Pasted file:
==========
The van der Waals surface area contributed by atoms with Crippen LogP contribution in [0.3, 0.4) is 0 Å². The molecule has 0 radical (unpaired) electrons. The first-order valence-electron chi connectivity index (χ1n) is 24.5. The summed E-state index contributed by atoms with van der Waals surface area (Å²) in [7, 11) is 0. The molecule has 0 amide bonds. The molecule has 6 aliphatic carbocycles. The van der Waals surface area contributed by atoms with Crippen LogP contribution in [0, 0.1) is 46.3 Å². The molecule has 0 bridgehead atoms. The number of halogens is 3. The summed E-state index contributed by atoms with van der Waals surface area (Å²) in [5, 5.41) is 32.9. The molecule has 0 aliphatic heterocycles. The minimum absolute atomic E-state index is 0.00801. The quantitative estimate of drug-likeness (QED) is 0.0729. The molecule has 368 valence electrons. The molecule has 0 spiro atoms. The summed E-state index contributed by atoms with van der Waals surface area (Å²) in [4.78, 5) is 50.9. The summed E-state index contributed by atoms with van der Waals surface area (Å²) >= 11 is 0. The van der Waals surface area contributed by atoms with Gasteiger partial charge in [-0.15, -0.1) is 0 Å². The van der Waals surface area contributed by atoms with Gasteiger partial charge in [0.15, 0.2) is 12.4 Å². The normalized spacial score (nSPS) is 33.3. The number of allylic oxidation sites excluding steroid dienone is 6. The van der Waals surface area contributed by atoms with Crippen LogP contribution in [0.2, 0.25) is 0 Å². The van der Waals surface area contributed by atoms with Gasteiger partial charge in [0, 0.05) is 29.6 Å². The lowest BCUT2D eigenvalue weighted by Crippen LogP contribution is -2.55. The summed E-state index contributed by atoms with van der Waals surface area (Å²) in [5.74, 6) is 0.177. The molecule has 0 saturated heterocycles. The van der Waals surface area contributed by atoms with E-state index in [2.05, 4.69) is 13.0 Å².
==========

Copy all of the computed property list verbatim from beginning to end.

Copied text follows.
The van der Waals surface area contributed by atoms with Crippen LogP contribution in [0.3, 0.4) is 0 Å². The molecule has 0 radical (unpaired) electrons. The first-order valence-electron chi connectivity index (χ1n) is 24.5. The summed E-state index contributed by atoms with van der Waals surface area (Å²) in [7, 11) is 0. The molecule has 0 amide bonds. The molecule has 6 aliphatic carbocycles. The van der Waals surface area contributed by atoms with Crippen LogP contribution in [0, 0.1) is 46.3 Å². The molecule has 0 bridgehead atoms. The number of halogens is 3. The summed E-state index contributed by atoms with van der Waals surface area (Å²) in [5, 5.41) is 32.9. The molecule has 0 aliphatic heterocycles. The minimum absolute atomic E-state index is 0.00801. The quantitative estimate of drug-likeness (QED) is 0.0729. The molecule has 368 valence electrons. The molecule has 0 spiro atoms. The summed E-state index contributed by atoms with van der Waals surface area (Å²) in [4.78, 5) is 50.9. The summed E-state index contributed by atoms with van der Waals surface area (Å²) >= 11 is 0. The van der Waals surface area contributed by atoms with Gasteiger partial charge in [-0.15, -0.1) is 0 Å². The van der Waals surface area contributed by atoms with Gasteiger partial charge in [0.15, 0.2) is 12.4 Å². The normalized spacial score (nSPS) is 33.3. The number of allylic oxidation sites excluding steroid dienone is 6. The van der Waals surface area contributed by atoms with Crippen LogP contribution in [0.2, 0.25) is 0 Å². The van der Waals surface area contributed by atoms with Gasteiger partial charge in [0, 0.05) is 29.6 Å². The lowest BCUT2D eigenvalue weighted by Crippen LogP contribution is -2.55. The summed E-state index contributed by atoms with van der Waals surface area (Å²) in [5.74, 6) is 0.177. The molecule has 0 saturated heterocycles. The van der Waals surface area contributed by atoms with E-state index in [2.05, 4.69) is 13.0 Å².